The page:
2. Buying property is not a race. Finishing first could spell disaster. Look around without a set timetable before settling on a new location or home.

Our search began as a casual affair. We started “keeping an eye out” on a trip from Guatemala to Argentina nearly two years ago. To be completely frank, this is much longer than it has to take. However, we had the time and the desire to travel, so why not consider as many options as possible? During this period, we’ve added several possibilities to the list of locations, lived in four different countries for several months, and wound up returning to the country where our trip began—Guatemala. Sure, the process involves a lot of time and exploration, but we’ve done so with no regrets. And, that’s how we plan to feel about the property we choose.

A slow traverse into the world of land ownership can both broaden and narrow the scope of what you desire. Sometimes you learn that the area you longed for is out of your price range should you want that dream property. In that case, you can move elsewhere, rent, and look around in a more affordable region. Or, maybe the properties do not turn out to be what you anticipated—the location may be too dangerous, developed, or rural. Buying something abroad is not the time to start making concessions that leave you feeling uncomfortable. Aren’t most of us moving abroad to find something astonishing? You are experiencing a transition where allowing for a little extra time can make a huge difference.

Enjoy living locally while searching
We lucked out while looking for land in Guatemala and made a connection that led to us living in this rustic riverside cabin for $125 a month. Every morning I was able to work at a nearby hotel, drink complimentary coffee, and look out over the water.

3. It’s better to experience and get a feel for life at a new location before making a commitment. No place is pure paradise, but all things considered, may turn out to be pretty blissful.

Truth be told, not finding the right property straight off has been a stroke of luck. Firstly, it made us explore more, as well as reconsider and test all of our wants and desires. Most of them held true, but some got shuffled around on the list. The more relevant benefit of our extended search, however, is that we are really getting a chance to experience life where we dwell in-depth. It’s like a test-run, a way of knowing much better what we are getting into, good and bad.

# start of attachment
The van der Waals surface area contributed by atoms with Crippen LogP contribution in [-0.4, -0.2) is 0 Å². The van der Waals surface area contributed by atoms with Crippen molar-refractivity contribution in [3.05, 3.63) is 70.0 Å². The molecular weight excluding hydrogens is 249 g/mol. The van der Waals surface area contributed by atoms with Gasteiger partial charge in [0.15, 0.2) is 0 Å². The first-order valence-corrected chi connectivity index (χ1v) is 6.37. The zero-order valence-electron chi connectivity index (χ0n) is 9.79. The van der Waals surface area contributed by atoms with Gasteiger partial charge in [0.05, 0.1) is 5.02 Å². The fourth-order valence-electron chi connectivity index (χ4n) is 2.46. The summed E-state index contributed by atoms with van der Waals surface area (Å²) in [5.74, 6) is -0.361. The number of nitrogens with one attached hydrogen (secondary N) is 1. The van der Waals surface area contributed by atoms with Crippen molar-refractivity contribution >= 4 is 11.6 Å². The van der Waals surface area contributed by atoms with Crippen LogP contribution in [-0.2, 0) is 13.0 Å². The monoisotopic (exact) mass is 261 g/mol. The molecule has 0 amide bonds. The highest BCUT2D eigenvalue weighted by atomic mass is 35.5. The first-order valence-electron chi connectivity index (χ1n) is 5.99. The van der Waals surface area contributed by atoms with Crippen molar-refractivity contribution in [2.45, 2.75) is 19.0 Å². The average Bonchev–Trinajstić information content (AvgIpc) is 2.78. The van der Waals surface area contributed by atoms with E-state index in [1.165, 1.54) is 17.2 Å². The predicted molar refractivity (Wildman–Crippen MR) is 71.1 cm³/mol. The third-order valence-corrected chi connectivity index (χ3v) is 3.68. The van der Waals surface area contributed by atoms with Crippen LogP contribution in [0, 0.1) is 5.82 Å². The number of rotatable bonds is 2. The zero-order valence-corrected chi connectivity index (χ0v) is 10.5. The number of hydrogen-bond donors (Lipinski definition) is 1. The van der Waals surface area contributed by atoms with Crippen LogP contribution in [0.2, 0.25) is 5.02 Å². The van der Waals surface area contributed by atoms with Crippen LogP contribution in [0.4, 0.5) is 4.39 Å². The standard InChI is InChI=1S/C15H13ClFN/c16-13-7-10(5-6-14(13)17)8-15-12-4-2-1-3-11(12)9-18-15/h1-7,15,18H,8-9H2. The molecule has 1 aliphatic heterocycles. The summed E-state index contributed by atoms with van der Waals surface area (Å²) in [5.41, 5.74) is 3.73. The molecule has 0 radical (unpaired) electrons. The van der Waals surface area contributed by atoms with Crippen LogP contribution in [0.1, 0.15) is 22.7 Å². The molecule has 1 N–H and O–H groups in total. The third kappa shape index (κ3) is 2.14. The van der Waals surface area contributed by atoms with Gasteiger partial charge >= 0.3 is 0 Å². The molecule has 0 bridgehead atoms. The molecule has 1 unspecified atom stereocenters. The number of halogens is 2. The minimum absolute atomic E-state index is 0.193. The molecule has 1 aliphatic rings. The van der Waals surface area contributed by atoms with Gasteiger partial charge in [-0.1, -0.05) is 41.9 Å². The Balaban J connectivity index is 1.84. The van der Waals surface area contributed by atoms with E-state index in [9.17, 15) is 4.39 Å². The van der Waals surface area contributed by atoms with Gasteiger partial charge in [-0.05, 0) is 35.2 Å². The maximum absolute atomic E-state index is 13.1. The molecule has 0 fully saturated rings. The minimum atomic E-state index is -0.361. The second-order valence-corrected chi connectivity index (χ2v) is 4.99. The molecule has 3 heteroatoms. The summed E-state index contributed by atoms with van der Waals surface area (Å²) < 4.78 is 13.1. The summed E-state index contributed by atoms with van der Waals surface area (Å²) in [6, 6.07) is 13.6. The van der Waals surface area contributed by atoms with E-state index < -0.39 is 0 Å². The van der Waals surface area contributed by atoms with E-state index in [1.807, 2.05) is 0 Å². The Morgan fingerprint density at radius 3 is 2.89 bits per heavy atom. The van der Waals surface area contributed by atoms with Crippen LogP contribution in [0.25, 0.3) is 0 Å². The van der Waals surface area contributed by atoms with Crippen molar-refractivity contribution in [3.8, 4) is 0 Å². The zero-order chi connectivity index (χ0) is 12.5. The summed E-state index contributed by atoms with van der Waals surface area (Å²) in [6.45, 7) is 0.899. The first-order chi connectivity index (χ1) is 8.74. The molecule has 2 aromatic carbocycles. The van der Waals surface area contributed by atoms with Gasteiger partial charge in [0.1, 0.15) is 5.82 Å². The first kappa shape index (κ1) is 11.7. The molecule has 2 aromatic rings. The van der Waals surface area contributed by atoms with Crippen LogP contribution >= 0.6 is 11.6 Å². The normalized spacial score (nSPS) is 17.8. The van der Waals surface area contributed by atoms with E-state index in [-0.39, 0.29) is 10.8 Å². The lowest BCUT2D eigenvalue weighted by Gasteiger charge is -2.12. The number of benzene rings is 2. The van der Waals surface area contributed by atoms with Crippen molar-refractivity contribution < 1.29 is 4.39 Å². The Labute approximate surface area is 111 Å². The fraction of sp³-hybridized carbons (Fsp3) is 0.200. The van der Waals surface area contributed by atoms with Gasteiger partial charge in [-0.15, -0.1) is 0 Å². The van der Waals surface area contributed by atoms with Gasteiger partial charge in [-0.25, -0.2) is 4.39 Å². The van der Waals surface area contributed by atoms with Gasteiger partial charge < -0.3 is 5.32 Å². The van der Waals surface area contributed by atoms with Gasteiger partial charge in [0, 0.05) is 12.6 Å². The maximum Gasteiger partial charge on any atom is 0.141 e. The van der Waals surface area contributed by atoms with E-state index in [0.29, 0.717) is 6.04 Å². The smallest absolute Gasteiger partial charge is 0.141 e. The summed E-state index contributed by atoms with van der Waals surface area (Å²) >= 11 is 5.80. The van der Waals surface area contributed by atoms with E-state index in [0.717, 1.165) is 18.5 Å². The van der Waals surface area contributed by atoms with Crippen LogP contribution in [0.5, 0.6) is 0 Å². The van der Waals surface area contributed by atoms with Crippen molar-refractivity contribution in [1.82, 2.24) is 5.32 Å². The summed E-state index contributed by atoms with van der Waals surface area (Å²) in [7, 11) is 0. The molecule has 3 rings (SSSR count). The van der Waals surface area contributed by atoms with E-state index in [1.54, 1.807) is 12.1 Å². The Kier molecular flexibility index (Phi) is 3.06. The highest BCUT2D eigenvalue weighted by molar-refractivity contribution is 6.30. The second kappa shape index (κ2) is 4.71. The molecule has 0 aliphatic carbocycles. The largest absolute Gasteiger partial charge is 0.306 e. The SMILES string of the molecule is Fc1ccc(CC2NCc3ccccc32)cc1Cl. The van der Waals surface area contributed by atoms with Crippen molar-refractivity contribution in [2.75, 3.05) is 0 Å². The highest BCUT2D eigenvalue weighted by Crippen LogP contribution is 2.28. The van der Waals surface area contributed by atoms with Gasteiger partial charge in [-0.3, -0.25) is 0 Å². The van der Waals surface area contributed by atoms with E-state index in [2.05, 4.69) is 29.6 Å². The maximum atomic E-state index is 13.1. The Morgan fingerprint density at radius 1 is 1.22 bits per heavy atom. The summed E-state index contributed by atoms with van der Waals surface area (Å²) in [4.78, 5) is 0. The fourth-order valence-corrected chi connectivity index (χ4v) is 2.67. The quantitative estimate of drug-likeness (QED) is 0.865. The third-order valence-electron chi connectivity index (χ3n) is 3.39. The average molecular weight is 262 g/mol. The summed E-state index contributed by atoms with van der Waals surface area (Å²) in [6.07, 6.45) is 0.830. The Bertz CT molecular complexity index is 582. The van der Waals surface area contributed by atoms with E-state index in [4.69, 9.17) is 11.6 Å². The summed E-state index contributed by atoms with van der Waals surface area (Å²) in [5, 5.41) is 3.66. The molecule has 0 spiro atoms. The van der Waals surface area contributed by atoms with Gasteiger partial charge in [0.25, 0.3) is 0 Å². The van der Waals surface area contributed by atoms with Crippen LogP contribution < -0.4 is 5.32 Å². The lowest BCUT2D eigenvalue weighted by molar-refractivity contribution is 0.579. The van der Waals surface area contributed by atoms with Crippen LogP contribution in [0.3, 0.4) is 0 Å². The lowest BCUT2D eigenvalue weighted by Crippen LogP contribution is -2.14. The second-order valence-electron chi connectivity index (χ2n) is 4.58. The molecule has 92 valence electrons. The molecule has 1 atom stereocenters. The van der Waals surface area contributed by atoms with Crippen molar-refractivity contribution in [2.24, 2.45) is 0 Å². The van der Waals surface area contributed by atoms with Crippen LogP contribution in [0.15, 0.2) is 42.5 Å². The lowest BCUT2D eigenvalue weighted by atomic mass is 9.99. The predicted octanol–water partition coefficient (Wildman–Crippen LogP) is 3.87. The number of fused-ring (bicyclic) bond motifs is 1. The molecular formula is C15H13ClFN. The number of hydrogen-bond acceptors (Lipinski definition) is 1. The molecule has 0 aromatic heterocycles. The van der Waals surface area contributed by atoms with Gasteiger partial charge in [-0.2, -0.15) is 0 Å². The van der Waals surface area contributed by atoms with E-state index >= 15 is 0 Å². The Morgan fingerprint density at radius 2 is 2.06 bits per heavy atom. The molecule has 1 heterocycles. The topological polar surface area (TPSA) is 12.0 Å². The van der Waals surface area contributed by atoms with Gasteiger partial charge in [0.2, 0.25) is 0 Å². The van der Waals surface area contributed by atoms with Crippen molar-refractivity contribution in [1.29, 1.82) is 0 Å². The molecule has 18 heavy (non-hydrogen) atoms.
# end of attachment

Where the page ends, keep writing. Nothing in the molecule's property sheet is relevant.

It’s easy when moving abroad, to become prematurely enamored with a place. In fact, it’s part of the normal progression of culture shock, and the only way to really move beyond it is to spend time in a place, and allow those little idiosyncrasies become part of a way of life rather than merely exciting quirks. It also gives you a chance to see what does and doesn’t work for you about a location. Everyone is seeking something a little bit different, and even if some other people may love their choice somewhere on earth, that doesn’t necessarily mean it’s the spot for you.

Shopping for property online
Shopping for a property online is a great way to get a sense of what might available in a location, as well as the price range. However, there’s nothing like actually being there. Plus, you can still look around online at what might be more desirable listings or locations while growing accustomed to your current location.

4. Shopping for international properties to buy online, with all the convenience, is more costly and limiting than browsing the local market in person. For many reasons, it just makes sense to be present where you plan to buy.

At the start of our search, we did a lot of legwork online. We’d pass through countries and regions that gained our interest—parts of Colombia, Ecuador, Costa Rica, and even Spain—and check out the local market. We compared parcels of land and their cost. Because we wanted to feel out our options, we made notes about the possibilities for later exploration. The big trick we’ve learned over time is finding local connections, networking with people who may have friends of friends who may have property for sale.